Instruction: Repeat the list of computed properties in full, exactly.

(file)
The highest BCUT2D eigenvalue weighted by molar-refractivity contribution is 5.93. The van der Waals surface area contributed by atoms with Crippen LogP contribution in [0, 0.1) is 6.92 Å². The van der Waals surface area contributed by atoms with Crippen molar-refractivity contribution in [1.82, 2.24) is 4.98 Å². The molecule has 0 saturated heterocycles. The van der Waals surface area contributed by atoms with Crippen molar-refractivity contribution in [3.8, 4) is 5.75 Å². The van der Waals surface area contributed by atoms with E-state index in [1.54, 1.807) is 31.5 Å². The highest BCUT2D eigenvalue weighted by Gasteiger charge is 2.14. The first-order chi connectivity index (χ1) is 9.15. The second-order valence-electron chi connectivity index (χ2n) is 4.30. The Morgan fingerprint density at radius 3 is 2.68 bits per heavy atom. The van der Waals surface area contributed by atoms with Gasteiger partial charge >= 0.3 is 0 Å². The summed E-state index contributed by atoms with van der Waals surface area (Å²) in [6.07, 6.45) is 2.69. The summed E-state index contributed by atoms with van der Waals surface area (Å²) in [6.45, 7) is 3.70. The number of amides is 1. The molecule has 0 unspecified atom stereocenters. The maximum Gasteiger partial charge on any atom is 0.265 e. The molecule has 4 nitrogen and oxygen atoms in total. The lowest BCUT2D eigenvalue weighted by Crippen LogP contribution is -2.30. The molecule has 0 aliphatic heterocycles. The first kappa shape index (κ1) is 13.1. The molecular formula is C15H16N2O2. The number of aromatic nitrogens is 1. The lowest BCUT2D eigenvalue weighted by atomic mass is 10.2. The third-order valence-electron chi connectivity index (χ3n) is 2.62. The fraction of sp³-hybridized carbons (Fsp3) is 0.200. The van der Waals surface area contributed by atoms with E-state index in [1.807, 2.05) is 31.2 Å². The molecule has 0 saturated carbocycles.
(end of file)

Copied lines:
The highest BCUT2D eigenvalue weighted by molar-refractivity contribution is 5.93. The van der Waals surface area contributed by atoms with Crippen LogP contribution in [0, 0.1) is 6.92 Å². The van der Waals surface area contributed by atoms with Crippen molar-refractivity contribution in [1.82, 2.24) is 4.98 Å². The molecule has 0 saturated heterocycles. The van der Waals surface area contributed by atoms with Crippen molar-refractivity contribution in [3.8, 4) is 5.75 Å². The van der Waals surface area contributed by atoms with E-state index in [1.54, 1.807) is 31.5 Å². The highest BCUT2D eigenvalue weighted by Gasteiger charge is 2.14. The first-order chi connectivity index (χ1) is 9.15. The second-order valence-electron chi connectivity index (χ2n) is 4.30. The Morgan fingerprint density at radius 3 is 2.68 bits per heavy atom. The van der Waals surface area contributed by atoms with Gasteiger partial charge >= 0.3 is 0 Å². The summed E-state index contributed by atoms with van der Waals surface area (Å²) in [6.07, 6.45) is 2.69. The summed E-state index contributed by atoms with van der Waals surface area (Å²) in [6.45, 7) is 3.70. The number of amides is 1. The molecule has 0 unspecified atom stereocenters. The maximum Gasteiger partial charge on any atom is 0.265 e. The molecule has 4 nitrogen and oxygen atoms in total. The lowest BCUT2D eigenvalue weighted by Crippen LogP contribution is -2.30. The molecule has 0 aliphatic heterocycles. The first kappa shape index (κ1) is 13.1. The molecular formula is C15H16N2O2. The number of aromatic nitrogens is 1. The lowest BCUT2D eigenvalue weighted by atomic mass is 10.2. The third-order valence-electron chi connectivity index (χ3n) is 2.62. The fraction of sp³-hybridized carbons (Fsp3) is 0.200. The van der Waals surface area contributed by atoms with E-state index in [1.807, 2.05) is 31.2 Å². The molecule has 0 saturated carbocycles.